Scanning electron micrographs of the wild-type and the two mutants grown in 1% maltose or 1% glucose. The wild-type formed a well-organized, multilayered biofilm in all growth conditions. The transposon mutant formed biofilm only in maltose while the triple deletion mutant exhibited a well-formed biofilm in glucose. Maltose induced the formation of amorphous material covering the cells. Biofilm in glucose and maltose was different: wild-type bacteria grown in glucose showed small aggregates on the cell surface and these aggregates became larger and less regular when bacteria were grown in maltose. These larger aggregates where also present on the surface of the transposon mutant when grown in maltose and on the deletion mutant grown in glucose.

Biofilm formed in glucose and maltose appears to differ slightly: T9 cells grown in glucose presented small globular aggregates on the cell surface (Fig. 5a) that became larger and less regular when bacteria were grown in maltose (Fig. 5b). Larger aggregates where also visible on the surface of 10D5 grown in maltose (Fig. 5d) and on the deletion mutant grown in glucose (Fig 5e).

Extracellular material visible on scanning electron micrographs represents polysaccharides partially collapsed due to dehydration caused by processing for SEM. However, we always examined samples processed in a single run, to avoid biased observation caused by artifacts; the differential "collapse" of the extracellular material when bacteria were grown in glucose or maltose, suggests that the material does in fact differ.

Mouse colonization model

Mice were treated with oral antibiotics to eliminate their physiological gastrointestinal flora. After bacterial challenge with different strains in the drinking water the animals showed increasing gastrointestinal colonization over a period of 9 days and stable colony counts in the stool thereafter (data not shown). The transposon mutant resulted in a delayed colonization with about 5–10 times reduced colony counts during the first 5 days of the experiment. After that the colony counts were comparable to the wild-type strain (see Figure 6).
Figure 6
Figure 6

Gastrointestinal colonization of mice with the wild-type (white bars) or the biofilm-negative transposon mutant 10D5 (black bars). Colonization of mice with the transposon mutant was delayed with about 5–10 times reduced colony counts during the first 5 days of the experiment. After that the colony counts were comparable to the wild-type strain.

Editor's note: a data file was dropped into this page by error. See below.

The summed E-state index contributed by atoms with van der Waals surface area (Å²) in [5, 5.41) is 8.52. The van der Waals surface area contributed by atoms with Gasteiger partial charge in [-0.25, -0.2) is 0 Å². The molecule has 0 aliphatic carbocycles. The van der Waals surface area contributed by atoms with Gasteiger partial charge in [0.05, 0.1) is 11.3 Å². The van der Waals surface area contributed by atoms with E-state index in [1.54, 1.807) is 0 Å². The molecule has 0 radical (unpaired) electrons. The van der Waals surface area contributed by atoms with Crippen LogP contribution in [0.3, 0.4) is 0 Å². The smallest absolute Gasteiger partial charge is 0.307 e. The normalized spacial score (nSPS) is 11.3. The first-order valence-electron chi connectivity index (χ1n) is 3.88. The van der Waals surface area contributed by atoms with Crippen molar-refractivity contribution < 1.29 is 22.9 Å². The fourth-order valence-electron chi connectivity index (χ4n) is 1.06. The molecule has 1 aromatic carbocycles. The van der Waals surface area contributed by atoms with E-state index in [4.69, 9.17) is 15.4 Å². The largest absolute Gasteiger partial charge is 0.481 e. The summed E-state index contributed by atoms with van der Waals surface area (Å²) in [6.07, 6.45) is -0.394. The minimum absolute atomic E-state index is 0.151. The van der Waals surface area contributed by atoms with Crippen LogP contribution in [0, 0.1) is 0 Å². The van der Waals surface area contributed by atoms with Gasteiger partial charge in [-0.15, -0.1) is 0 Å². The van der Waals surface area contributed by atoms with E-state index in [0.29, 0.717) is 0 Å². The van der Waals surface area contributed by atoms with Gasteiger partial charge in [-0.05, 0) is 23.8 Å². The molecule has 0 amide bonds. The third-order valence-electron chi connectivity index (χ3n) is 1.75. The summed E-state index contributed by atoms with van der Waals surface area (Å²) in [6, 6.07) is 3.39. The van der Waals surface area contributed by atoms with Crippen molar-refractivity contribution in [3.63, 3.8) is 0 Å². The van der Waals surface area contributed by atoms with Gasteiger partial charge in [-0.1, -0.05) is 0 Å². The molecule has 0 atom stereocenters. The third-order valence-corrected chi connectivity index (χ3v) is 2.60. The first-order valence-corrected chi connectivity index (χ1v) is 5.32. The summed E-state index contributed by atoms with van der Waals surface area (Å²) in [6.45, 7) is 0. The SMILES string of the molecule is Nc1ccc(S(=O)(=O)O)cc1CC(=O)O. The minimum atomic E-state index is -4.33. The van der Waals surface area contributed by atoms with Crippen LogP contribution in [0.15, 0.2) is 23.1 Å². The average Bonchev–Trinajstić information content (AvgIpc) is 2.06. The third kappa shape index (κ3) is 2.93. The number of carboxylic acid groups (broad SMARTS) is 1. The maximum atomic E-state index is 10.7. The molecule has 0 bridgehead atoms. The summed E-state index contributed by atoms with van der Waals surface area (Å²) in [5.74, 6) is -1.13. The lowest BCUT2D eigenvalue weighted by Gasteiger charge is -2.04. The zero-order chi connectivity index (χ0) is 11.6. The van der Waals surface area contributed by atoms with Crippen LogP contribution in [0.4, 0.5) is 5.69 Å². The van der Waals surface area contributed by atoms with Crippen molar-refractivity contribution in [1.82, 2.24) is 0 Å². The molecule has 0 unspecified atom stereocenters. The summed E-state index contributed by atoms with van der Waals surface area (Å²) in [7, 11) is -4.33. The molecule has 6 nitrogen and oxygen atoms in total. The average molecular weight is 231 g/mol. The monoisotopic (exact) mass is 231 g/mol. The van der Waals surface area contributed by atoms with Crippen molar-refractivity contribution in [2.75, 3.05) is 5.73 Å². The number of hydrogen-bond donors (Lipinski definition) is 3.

Enterococci are important inhabitants of the gastrointestinal tract of humans and many animals [11]. While a number of colonization and adhesion factors have been studied, the ability of enterococci to effectively colonize the gut is not well understood. Several studies have investigated biofilm formation of enterococci, which is thought to be a multifactorial event [6, 8, 1216].

Le Breton and colleagues identified the locus described by us previously [8] as being responsible for the uptake and metabolism of maltose [10]. From these data and from our results it seems clear that bop D is likely to be a Maltose-sensitive negative regulatory protein that may repress both bopABC, and the divergently transcribed malT operon. Two insertional mutants were studied by Le Breton et al., one in the malT and one in bopA (named malP by Breton et al.). These results confirm the role of this locus in the utilization of maltose and corroborate our observations with regard to the growth curves in our mutants. E. faecalis TDM shows significantly decreased growth in medium containing maltose as the single sugar source compared with the other strains (T9 and 10D5). However, the ability to form biofilm seems to be independently reduced under these conditions because all the optical densities measured for the biofilm formation were normalized to take into account the different growth rates.

Trehalose and maltose are abundant disaccharides in nature and serve as important carbon and energy sources to lactic acid bacteria. Maltose is generated by enzyme-catalyzed hydrolysis of starch by amylases present in the gastrointestinal tract. In L. lactis the genes encoding maltose phosphorylase (MP), trehalose-6-phosphate phosphorylase (TrePP), and β-phosphoglucomutase are induced by maltose and trehalose, indicating that the trehalose and maltose catabolic pathways are closely connected [17, 18]. However, when our wild-type and mutants were grown in medium containing 1% trehalose, the effect on growth was different with respect to growth in maltose and no biofilm was formed (see Figure 4).